Study: U.S. job market is putting more workers in positions with limited upside and leverage.
A peace rally organized by MIT undergraduate and graduate students last Thursday on McDermott Court transformed the little patch of green into a postcard from the Vietnam era, complete with peace signs and poster-painted slogans, but with a contemporary message.
The antiwar movement is alive and well. But the Sept. 20 event displayed a new focus: rather than stop the war, just don't start.
Faculty and student speakers urged nonviolence instead of military action by the US government in the wake of the Sept. 11 terrorist attacks. Both generations of speakers advocated relying on international laws and the World Court for prosecuting terrorists.
While not justifying the actions of the terrorists who hijacked and crashed four passenger jets last week, speakers said the United States was in part to blame for decades of misguided Mideast policies that have caused anger in some quarters.
Hugh Gusterson, associate professor of anthropology and science studies, urged Americans to "imagine the real suffering and grief of people in other countries. The best way to begin a war on terrorism might be to look in the mirror."
Ayida Mthembu, associate dean of counseling and support services, echoed the suggestion of looking in the mirror, too, but for signs of youth and possibility.
"Think how fortunate you are as young people. You have the opportunity to have your voices heard. You are the best hope we have for changing the world. Be active," she said.
Mthembu also acknowledged the presence of people carrying "Support America" signs at the periphery of the lunch-hour event, declaring, "We are all Americans."
Other speakers addressed US and global relations.
Wayne O'Neill, wearing a black cap with "Veterans for Peace, Inc.," printed on it, described himself as a "veteran of 50 years of activism" and noted, "What the US calls counterterrorism is terrorism by another name. Operation Infinite Justice--the Bush administration's code name for proposed military action against terrorists--is 'cowboy law.' Through discussions like these, 'Operation Peaceful Justice' can be our code name."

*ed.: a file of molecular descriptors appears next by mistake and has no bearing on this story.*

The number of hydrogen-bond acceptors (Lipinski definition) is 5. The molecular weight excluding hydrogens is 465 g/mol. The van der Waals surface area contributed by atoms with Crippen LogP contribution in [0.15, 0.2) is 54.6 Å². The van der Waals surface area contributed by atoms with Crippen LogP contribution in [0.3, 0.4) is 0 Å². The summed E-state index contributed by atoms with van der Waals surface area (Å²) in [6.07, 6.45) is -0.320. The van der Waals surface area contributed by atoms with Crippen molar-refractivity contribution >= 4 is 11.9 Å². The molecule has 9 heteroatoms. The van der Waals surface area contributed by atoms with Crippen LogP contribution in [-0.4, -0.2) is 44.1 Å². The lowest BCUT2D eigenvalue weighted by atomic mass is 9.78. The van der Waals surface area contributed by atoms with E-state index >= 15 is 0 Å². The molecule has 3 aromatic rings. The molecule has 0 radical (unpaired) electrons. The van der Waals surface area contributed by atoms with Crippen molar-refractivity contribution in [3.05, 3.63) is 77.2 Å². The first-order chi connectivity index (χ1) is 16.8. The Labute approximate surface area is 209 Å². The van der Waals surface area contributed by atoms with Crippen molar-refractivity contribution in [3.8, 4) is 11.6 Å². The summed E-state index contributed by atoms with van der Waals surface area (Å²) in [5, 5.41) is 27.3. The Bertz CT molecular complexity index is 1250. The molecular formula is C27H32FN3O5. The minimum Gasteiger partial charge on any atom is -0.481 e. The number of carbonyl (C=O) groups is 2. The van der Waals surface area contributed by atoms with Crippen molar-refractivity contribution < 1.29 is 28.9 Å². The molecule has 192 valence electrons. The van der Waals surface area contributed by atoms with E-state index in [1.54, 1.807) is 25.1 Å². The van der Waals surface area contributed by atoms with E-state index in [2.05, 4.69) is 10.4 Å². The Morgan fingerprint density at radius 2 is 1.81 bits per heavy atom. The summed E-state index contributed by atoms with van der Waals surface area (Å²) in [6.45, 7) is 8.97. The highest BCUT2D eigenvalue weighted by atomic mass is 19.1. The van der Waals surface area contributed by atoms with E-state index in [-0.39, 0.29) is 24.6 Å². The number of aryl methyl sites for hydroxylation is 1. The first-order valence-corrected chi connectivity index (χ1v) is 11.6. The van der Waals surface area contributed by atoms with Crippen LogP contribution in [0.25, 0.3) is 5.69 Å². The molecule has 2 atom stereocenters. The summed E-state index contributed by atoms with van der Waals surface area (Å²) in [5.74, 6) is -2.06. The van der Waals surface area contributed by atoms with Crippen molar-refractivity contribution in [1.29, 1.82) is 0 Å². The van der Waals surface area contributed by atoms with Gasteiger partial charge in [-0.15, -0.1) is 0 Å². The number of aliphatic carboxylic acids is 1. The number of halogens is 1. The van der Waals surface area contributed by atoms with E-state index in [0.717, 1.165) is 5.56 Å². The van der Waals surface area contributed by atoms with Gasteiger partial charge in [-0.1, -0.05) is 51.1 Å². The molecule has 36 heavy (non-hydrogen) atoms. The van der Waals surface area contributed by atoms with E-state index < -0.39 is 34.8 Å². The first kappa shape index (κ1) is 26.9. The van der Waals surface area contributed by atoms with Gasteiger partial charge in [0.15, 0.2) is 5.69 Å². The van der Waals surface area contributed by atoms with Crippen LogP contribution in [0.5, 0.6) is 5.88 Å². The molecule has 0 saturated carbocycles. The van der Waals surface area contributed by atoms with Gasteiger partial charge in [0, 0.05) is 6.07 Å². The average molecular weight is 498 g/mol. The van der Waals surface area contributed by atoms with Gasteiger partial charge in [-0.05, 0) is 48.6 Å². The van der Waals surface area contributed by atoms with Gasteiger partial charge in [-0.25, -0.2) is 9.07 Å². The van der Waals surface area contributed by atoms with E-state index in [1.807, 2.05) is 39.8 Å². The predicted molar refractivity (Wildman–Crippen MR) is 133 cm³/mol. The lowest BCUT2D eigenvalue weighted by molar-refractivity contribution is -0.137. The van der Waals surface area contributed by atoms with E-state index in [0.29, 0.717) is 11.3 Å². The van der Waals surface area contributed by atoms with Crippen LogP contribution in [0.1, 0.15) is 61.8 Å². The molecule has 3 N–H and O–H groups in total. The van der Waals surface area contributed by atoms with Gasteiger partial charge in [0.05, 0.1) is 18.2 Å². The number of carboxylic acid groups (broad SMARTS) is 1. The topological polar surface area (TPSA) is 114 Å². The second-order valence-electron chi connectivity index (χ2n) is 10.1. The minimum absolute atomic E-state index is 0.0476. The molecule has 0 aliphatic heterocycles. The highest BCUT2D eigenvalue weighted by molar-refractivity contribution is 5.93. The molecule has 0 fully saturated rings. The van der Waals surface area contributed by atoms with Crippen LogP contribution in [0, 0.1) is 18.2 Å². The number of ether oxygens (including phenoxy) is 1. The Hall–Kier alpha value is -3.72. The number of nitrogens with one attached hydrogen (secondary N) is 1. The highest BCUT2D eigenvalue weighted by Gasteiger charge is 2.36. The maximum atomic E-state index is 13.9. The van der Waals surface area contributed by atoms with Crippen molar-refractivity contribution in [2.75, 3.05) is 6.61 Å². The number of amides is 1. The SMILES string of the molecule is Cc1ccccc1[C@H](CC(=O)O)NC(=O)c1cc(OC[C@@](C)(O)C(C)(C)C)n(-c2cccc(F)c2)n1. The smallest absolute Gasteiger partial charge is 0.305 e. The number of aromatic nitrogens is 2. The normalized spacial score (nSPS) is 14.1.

Professor of Anthropology Jean Jackson also endorsed legal means for bringing to justice the "mass murderers" who attacked the United States. "I am outraged by these terrible acts. But we have rules about declaring war, fighting war, ending war and prisoners of war. To declare war, in this case, is a dangerous use of metaphoric language; it dignifies terrorist acts and implies a war with terrorists could end with a peace treaty. We must resist calls for revenge or retaliation," she said.
Balakrishnan Rajagopal, assistant professor of urban studies and planning, saw possibilities for reform in international laws. He made his point by invoking another terrorist disaster, the terrorist bombing of Pan Am Flight 103 over Lockerbie, Scotland.
"International law provides the right, by very narrow means, to indict and to execute. We might compare our situation with Lockerbie. There have been recent international innovations in law in that case--for example, Scottish judges sat in the Hague. This situation may provide us with an important opportunity to effectively pursue meaningful reforms," he said.
Freshman Alice S. Yao, one of the event's organizers, introduced fellow students who read aloud the goals of the gathering. Petitions calling for "examination of US foreign policy leading to terrorist opposition, active maintenance of civil liberties, and the use of rational international law rather than hate and haste in pursuing justice" were circulated at MIT and at simultaneous rallies at Wesleyan Universities in Connecticut and Ohio, the University of Southern California, Hunter College, Vassar College, Harvard University, the University of California at Berkeley, Cornell University, Pennsylvania State University, the University of Kansas, Middlebury College, Columbia University and Oberlin College.
Groups on all 14 campuses signed the same petition, organizers said. In addition, students from MIT and the California Institute of Technology formed their own coalition to oppose a military response to the attacks.
"We came together as students of the scientific community to help prevent the disaster that would be caused by hasty retaliation. The important thing now is preventing this tragedy from turning into something worse," said freshman Zack Perez.
A version of this article appeared in MIT Tech Talk on September 26, 2001.